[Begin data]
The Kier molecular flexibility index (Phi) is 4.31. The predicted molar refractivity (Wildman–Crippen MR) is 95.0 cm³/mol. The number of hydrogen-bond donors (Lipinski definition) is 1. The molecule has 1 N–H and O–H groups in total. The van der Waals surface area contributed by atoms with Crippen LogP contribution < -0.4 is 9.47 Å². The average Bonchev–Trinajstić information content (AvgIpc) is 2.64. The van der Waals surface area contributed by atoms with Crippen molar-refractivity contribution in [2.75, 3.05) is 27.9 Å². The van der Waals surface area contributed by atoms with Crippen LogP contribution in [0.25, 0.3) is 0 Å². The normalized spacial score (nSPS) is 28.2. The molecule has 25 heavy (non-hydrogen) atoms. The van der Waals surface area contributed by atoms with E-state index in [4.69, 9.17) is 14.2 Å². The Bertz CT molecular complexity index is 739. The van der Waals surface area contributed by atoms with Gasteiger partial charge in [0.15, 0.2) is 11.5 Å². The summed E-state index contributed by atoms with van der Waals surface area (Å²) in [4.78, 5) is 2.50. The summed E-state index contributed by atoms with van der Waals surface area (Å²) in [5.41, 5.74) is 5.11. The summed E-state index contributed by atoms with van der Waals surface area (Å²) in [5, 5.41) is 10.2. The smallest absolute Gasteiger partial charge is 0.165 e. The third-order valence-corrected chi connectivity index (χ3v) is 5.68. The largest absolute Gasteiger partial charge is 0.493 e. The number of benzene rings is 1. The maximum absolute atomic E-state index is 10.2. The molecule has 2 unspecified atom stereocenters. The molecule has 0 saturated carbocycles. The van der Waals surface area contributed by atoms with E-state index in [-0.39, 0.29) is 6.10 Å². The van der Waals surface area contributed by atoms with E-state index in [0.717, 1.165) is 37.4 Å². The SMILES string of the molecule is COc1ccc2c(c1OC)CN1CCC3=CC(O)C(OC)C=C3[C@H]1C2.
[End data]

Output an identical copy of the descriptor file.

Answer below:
The Kier molecular flexibility index (Phi) is 4.31. The predicted molar refractivity (Wildman–Crippen MR) is 95.0 cm³/mol. The number of hydrogen-bond donors (Lipinski definition) is 1. The molecule has 1 N–H and O–H groups in total. The van der Waals surface area contributed by atoms with Crippen LogP contribution < -0.4 is 9.47 Å². The average Bonchev–Trinajstić information content (AvgIpc) is 2.64. The van der Waals surface area contributed by atoms with Crippen molar-refractivity contribution in [2.75, 3.05) is 27.9 Å². The van der Waals surface area contributed by atoms with Crippen LogP contribution in [0.25, 0.3) is 0 Å². The normalized spacial score (nSPS) is 28.2. The molecule has 25 heavy (non-hydrogen) atoms. The van der Waals surface area contributed by atoms with E-state index in [4.69, 9.17) is 14.2 Å². The Bertz CT molecular complexity index is 739. The van der Waals surface area contributed by atoms with Gasteiger partial charge in [0.15, 0.2) is 11.5 Å². The summed E-state index contributed by atoms with van der Waals surface area (Å²) in [4.78, 5) is 2.50. The summed E-state index contributed by atoms with van der Waals surface area (Å²) in [5.41, 5.74) is 5.11. The summed E-state index contributed by atoms with van der Waals surface area (Å²) in [5, 5.41) is 10.2. The smallest absolute Gasteiger partial charge is 0.165 e. The third-order valence-corrected chi connectivity index (χ3v) is 5.68. The largest absolute Gasteiger partial charge is 0.493 e. The number of benzene rings is 1. The maximum absolute atomic E-state index is 10.2. The molecule has 2 unspecified atom stereocenters. The molecule has 0 saturated carbocycles. The van der Waals surface area contributed by atoms with E-state index in [-0.39, 0.29) is 6.10 Å². The van der Waals surface area contributed by atoms with E-state index in [0.717, 1.165) is 37.4 Å². The SMILES string of the molecule is COc1ccc2c(c1OC)CN1CCC3=CC(O)C(OC)C=C3[C@H]1C2.